Preferred Stock - Capital stock having priority over a corporation's common stock in the distribution of dividends and often of assets. Holders of preferred stock receive dividends at a fixed annual rate. The earnings of a corporation are applied to this payment before common stockholders receive dividends.
Return on Assets (ROA) - is a very useful number for comparing companies in the same industry. It tells us how many dollars can company generate with each dollar of assets. ROA is expressed as percentage and is computed as:
ROA= Net Income\Total Assets
The higher the ROA is, the better, because the company is generating more money with the given assets, or is generating the same amount of money on less investments.
It is important to remember that both debt and equity are included in total assets of the company.
Return on Equity (ROE) - is a measure that tells us how much additional earnings company has generated with the money shareholders have invested. It is one of the most important financial ratios because it measures efficiency of a company at generating revenue.
ROE is expressed as percentage and is calculated:
ROE = Net income \ Average shareholders equity
ROE is very useful for comparing companies in the same industries and usually, the higher ROE, the better, but the ROE as a financial ratio is irrelevant if company does not reinvest its earning.
Revenue - is the money that company received from its sales including discounts and deductions for returned or lost in delivery merchandise. It is calculated by multiplying the price at which goods or services are sold by the number of units or amount sold.
Outstanding shares - it is a total of all issued shares, including restricted shares, held by investors, company officers or public. Shares re-purchased by the company are not outstanding shares.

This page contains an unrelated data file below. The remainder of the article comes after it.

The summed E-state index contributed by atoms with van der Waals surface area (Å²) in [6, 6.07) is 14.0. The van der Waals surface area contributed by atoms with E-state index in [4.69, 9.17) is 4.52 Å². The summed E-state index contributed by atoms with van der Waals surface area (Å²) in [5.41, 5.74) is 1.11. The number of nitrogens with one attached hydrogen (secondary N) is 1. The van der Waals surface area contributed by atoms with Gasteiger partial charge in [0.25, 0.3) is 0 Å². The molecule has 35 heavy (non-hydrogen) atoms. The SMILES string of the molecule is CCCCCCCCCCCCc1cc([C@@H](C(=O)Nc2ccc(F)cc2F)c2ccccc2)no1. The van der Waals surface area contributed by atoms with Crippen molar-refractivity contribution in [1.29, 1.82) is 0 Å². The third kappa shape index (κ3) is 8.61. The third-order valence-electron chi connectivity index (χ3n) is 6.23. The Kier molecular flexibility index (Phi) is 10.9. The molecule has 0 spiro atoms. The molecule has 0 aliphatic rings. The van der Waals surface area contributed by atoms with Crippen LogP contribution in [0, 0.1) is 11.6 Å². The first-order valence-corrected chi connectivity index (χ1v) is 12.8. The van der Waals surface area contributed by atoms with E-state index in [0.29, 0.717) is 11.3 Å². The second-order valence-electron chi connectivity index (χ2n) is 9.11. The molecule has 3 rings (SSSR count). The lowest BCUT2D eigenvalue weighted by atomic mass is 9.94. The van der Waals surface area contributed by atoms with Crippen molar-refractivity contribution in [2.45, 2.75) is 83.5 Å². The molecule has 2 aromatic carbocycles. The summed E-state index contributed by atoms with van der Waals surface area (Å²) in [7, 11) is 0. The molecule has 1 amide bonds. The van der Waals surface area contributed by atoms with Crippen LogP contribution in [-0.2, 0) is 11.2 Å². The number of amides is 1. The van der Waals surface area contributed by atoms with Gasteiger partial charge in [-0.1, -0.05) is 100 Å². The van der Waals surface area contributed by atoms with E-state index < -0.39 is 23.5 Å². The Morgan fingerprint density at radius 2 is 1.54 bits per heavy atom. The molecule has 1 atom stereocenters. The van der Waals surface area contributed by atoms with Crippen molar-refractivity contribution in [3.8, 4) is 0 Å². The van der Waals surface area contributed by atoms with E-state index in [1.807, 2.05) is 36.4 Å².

Short Selling - is an advanced trading technique when the seller does not even own a security. The seller borrows the stock from the broker, sells it and than hopefully buys it back at lower price that he sold it. After buying it back, the stock must be returned to the broker from whom it was borrowed; also the commission must be paid to the lender.
In order to cover its short position and profit from buying the stock back, investor must have large trading knowledge, so novice investors should avoid this strategy.
Stock Split - When a company declares a stock split, the price of the stock will decrease, but the number of shares will increase proportionately. For example, if you own 100 shares of a company that trades at $100 per share and it declares a two for one stock split, you will own a total of 200 shares at $50 per share after the split. A stock split has no effect on the value of what shareholders own. If the company pays a dividend, your dividends paid per share will also fall proportionately.
Companies often split their stock when they believe the price of their stock exceeds the amount smaller individual investors would be willing to pay for the stock. By reducing the price of the stock, companies try to make their stock more affordable to these investors.
Although many stock splits are two for one, companies can split their stock in any number of ways, including three for one, three for two, and so forth. It could be an indicator that a particular stock is doing well.
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